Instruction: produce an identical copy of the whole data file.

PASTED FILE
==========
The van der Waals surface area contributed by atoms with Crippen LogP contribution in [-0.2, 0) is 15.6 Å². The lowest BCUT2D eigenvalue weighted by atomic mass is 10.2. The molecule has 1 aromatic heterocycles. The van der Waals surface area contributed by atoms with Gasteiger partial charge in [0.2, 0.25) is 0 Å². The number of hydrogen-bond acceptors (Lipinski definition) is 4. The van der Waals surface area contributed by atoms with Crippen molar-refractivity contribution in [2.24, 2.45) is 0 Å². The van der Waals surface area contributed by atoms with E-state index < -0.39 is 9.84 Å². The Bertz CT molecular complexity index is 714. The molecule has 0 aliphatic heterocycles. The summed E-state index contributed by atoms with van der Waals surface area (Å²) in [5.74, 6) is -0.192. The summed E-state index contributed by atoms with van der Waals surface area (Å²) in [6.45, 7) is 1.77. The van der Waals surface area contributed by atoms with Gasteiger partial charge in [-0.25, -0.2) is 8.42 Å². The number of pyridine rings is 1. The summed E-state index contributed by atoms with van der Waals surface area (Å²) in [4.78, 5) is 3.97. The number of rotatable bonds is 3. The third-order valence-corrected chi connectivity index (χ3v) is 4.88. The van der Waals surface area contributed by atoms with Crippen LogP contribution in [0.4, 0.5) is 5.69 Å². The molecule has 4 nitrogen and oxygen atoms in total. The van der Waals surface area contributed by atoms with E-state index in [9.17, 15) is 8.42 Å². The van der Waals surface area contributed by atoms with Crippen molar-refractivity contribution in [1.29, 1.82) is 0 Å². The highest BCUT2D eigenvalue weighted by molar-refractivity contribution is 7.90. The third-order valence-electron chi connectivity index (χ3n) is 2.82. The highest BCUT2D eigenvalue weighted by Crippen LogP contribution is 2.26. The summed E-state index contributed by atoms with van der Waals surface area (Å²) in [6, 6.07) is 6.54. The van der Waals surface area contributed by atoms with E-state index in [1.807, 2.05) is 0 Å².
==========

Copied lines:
The van der Waals surface area contributed by atoms with Crippen LogP contribution in [-0.2, 0) is 15.6 Å². The lowest BCUT2D eigenvalue weighted by atomic mass is 10.2. The molecule has 1 aromatic heterocycles. The van der Waals surface area contributed by atoms with Gasteiger partial charge in [0.2, 0.25) is 0 Å². The number of hydrogen-bond acceptors (Lipinski definition) is 4. The van der Waals surface area contributed by atoms with Crippen molar-refractivity contribution in [2.24, 2.45) is 0 Å². The van der Waals surface area contributed by atoms with E-state index < -0.39 is 9.84 Å². The Bertz CT molecular complexity index is 714. The molecule has 0 aliphatic heterocycles. The summed E-state index contributed by atoms with van der Waals surface area (Å²) in [5.74, 6) is -0.192. The summed E-state index contributed by atoms with van der Waals surface area (Å²) in [6.45, 7) is 1.77. The van der Waals surface area contributed by atoms with Gasteiger partial charge in [-0.25, -0.2) is 8.42 Å². The number of pyridine rings is 1. The summed E-state index contributed by atoms with van der Waals surface area (Å²) in [4.78, 5) is 3.97. The number of rotatable bonds is 3. The third-order valence-corrected chi connectivity index (χ3v) is 4.88. The van der Waals surface area contributed by atoms with Crippen LogP contribution in [0.4, 0.5) is 5.69 Å². The molecule has 4 nitrogen and oxygen atoms in total. The van der Waals surface area contributed by atoms with E-state index in [9.17, 15) is 8.42 Å². The van der Waals surface area contributed by atoms with Crippen molar-refractivity contribution in [1.29, 1.82) is 0 Å². The highest BCUT2D eigenvalue weighted by molar-refractivity contribution is 7.90. The third-order valence-electron chi connectivity index (χ3n) is 2.82. The highest BCUT2D eigenvalue weighted by Crippen LogP contribution is 2.26. The summed E-state index contributed by atoms with van der Waals surface area (Å²) in [6, 6.07) is 6.54. The van der Waals surface area contributed by atoms with E-state index in [1.807, 2.05) is 0 Å².